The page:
Multiple Tests

Tester supports multiple tests. You can:

  • Define and run a test set to cover the same program.

  • Define and run a test group to cover programs sharing a common DSO. This approach is useful if you want to test different client programs that bind with the same libraries.

  • Automate test execution via command line interface as well as GUI mode.

Test Components

Each test is a named object containing the following:

  • Instrumentation file: This describes the data to be collected.

  • Executable: This is the program being instrumented for coverage analysis.

  • Executable list: If the program you are testing can fork, exec, or sproc other executables and you want these other executables included in the test, then you can specify a list of executables for this purpose.

  • Command: This defines the program.

  • Instrumentation directory: The instrumentation directory contains directories representing different versions of the instrumented program and related data. Instrumentation directories are named ver##<n> where n is the version number. Several tests can share the same instrumentation directory. This is true for tests with the same instrumentation file and program version. The instrumentation directory contains the following files, which are automatically generated:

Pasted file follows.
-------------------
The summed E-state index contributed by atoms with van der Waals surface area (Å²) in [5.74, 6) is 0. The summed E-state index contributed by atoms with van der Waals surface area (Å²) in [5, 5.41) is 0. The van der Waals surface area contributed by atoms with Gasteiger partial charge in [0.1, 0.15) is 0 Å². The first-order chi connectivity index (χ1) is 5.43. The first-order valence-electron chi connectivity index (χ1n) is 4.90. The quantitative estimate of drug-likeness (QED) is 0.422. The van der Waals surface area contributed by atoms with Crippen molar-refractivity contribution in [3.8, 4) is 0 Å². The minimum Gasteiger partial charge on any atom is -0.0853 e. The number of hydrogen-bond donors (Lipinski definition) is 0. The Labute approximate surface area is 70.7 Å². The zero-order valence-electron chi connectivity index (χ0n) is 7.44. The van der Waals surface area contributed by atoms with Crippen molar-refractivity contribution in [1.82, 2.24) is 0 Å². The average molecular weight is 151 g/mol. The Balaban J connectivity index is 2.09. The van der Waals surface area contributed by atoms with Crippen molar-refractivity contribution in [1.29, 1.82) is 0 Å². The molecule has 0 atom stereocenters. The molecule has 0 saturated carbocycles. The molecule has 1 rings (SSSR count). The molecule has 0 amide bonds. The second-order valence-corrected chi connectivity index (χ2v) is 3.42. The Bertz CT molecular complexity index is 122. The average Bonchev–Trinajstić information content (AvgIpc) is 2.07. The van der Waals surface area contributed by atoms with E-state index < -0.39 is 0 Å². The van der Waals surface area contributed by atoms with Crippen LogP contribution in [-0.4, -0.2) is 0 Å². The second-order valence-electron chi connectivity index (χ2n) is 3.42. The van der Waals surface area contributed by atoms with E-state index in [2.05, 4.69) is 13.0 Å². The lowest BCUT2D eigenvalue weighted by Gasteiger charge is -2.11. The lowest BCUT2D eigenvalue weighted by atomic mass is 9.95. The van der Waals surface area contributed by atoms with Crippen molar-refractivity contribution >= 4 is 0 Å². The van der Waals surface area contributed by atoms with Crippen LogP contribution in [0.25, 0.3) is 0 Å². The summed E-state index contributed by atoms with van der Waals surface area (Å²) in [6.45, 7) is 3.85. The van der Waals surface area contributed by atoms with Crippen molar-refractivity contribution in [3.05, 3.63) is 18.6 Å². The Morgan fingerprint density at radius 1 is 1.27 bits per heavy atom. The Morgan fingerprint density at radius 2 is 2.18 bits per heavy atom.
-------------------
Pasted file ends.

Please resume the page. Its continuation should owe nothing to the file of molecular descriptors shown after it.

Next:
<program|DSO>.Log     instrumentation log file (cvinstr)
    <program|DSO>.pixie   instrumented executable

    As part of instrumentation, you can filter the functions to be included or excluded in your test, through the directives INCLUDE, EXCLUDE, and CONSTRAIN.

  • Experiment results: Test run coverage results are deposited in a results directory. Results directories are named exp##< n> where n corresponds to the instrumentation directory used in the experiment. There is one results directory for each version of the program in the instrumentation directory for this test. Note that results are not deposited in the instrumentation directory because the instrumentation directory may be shared by other tests. The results directory is different when you run the test with or without the -keep option.